Saturday, March 11, 2006

March 11th, 1972

Zach Wheat Dies

I'm back in New York today, as Spring Break as begun for me. I'm having more travels in a bit, but we'll reveal those as they happen. I like being home of course, but part of the problem with being home is that I'm largely separated from the resources that keep this blog going. I have still have internet access (obviously) and therefore the capacity to search the divine BaseballReference database but my assorted books that provide me with both essential information and random trivia aren't available. Facing such dire straights, I have to improvise.

Today's improvisation is Zach "Buck" Wheat. Wheat is a relatively obscure figure in baseball history, which is odd given that he's both in the Hall of Fame and the all-time leader in a number of important statistics for one of the most famous teams, the Dodgers. Despite having not played for the Dodgers since 1926 (and having been dead since 1972) Wheat is still the all-time leader in hits (2,804 miles ahead of Pee Wee Reese), doubles (464, about a hundred ahead of Duke Snider), triples (171, ahead of Willie Davis) and total bases (4,003 ahead again of the Duke).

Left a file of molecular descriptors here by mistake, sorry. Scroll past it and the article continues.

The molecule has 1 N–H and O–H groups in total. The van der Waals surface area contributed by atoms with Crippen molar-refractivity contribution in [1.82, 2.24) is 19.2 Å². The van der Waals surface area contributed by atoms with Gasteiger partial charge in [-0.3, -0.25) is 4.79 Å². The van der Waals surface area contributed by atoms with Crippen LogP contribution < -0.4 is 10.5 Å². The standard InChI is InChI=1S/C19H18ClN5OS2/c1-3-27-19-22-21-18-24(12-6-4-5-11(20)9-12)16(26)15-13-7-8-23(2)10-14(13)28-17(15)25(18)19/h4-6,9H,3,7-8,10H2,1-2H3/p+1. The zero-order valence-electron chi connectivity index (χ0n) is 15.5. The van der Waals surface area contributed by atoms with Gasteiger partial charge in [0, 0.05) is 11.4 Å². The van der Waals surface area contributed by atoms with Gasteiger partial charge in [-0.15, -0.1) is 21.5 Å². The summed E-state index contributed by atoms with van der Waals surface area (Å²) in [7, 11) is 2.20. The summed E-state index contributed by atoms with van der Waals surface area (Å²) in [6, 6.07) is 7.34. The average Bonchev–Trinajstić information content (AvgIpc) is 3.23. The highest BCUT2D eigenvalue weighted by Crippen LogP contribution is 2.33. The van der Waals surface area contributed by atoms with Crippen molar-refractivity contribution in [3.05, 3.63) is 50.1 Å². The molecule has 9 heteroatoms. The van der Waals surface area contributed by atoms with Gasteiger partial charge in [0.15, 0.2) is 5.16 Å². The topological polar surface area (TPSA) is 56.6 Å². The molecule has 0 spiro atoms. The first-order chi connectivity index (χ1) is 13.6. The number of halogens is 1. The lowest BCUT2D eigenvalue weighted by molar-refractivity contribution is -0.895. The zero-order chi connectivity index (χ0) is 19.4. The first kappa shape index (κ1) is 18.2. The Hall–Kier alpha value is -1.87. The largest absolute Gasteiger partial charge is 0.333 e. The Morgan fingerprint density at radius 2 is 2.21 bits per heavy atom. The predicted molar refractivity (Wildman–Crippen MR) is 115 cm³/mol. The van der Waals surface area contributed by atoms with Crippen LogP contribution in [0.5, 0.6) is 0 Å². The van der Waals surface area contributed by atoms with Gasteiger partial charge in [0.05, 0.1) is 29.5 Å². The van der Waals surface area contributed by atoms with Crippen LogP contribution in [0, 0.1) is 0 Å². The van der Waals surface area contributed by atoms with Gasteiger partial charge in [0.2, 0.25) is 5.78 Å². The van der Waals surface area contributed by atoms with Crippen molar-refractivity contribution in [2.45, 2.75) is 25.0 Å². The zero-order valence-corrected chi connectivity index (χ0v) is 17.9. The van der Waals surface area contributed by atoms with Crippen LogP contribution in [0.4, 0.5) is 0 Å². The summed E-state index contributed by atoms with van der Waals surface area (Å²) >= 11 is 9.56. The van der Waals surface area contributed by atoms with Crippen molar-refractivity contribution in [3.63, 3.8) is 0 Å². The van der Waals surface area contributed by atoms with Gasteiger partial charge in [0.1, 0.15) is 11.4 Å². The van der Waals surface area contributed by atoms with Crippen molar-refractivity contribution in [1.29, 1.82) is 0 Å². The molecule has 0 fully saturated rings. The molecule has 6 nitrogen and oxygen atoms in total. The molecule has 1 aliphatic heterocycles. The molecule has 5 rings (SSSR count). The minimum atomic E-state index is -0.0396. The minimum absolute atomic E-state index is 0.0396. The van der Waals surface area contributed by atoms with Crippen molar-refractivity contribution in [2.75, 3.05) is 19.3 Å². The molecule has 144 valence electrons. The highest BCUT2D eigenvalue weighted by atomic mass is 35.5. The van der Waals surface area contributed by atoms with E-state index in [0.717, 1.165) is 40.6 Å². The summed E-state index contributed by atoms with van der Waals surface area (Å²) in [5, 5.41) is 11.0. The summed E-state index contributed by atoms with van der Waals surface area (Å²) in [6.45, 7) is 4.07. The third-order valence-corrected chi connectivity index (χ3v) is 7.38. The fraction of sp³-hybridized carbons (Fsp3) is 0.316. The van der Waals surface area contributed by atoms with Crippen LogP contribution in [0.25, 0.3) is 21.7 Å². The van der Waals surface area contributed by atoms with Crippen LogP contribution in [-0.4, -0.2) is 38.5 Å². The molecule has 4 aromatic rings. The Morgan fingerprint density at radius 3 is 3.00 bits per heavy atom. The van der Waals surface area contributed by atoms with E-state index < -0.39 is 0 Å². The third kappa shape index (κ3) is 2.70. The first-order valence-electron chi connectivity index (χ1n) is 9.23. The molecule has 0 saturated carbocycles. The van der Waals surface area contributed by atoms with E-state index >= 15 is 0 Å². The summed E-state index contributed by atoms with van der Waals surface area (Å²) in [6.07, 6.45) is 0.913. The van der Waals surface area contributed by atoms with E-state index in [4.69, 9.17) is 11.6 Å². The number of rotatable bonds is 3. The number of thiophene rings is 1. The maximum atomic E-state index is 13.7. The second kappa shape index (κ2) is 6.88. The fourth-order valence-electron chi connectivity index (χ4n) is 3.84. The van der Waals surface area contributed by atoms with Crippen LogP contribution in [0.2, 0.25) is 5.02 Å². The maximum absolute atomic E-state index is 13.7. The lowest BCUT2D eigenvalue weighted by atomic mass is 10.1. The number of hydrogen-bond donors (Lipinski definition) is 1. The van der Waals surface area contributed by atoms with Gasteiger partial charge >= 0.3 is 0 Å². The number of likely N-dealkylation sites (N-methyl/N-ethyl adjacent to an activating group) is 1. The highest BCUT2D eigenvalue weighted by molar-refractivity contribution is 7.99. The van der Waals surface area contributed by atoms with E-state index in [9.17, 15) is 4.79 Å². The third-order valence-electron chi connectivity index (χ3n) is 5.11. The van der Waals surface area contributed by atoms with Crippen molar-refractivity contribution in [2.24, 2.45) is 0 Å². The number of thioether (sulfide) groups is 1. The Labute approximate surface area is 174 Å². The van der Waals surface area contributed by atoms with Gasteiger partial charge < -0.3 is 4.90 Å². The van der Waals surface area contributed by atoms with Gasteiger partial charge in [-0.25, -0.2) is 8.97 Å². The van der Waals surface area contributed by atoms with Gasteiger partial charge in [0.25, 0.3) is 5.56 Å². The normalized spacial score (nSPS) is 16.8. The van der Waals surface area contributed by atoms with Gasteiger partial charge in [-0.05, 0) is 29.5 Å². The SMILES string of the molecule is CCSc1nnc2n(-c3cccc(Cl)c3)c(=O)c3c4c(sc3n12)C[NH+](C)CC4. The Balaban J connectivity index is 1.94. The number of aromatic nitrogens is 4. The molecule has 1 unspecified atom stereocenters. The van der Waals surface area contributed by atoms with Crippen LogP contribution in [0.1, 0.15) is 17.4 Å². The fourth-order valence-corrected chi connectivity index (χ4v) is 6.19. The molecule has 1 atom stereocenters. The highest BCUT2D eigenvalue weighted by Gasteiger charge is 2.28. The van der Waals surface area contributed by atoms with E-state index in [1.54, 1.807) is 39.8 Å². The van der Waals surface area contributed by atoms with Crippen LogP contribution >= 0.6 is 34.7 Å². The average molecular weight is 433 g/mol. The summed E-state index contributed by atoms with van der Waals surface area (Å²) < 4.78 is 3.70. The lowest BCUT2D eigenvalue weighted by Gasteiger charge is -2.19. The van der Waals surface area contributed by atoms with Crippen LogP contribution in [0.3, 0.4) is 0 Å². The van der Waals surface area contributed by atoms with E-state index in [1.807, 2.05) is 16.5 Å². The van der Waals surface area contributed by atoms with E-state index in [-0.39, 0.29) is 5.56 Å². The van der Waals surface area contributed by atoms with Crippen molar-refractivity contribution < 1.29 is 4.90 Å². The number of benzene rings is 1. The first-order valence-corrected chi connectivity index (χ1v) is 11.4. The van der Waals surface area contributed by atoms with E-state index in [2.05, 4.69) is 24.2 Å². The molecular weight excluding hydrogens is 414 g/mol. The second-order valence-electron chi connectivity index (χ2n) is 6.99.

None of that is what drew my attention to Wheat, however. A context-less look at his career would seem to show an incredible, almost Bonds like late surge, Wheat hit just .319/.377/.452 in his age twenty-six season, but managed a powerful .359/.403/.541 in his age thirty-seven season. Wheat wasn't on the Juice; he simply had the good fortune to begin his career in the deadball era but end it in the Age of Ruth. When league and park are considered, Wheat's age twenty-six season (in 1914) is actually better than his age thirty-seven season (in 1925).

Statistics can tell us a lot about the game and its player, but it is crucial to always remember that without the proper context, they are at best useless and at worst outright deceptive.

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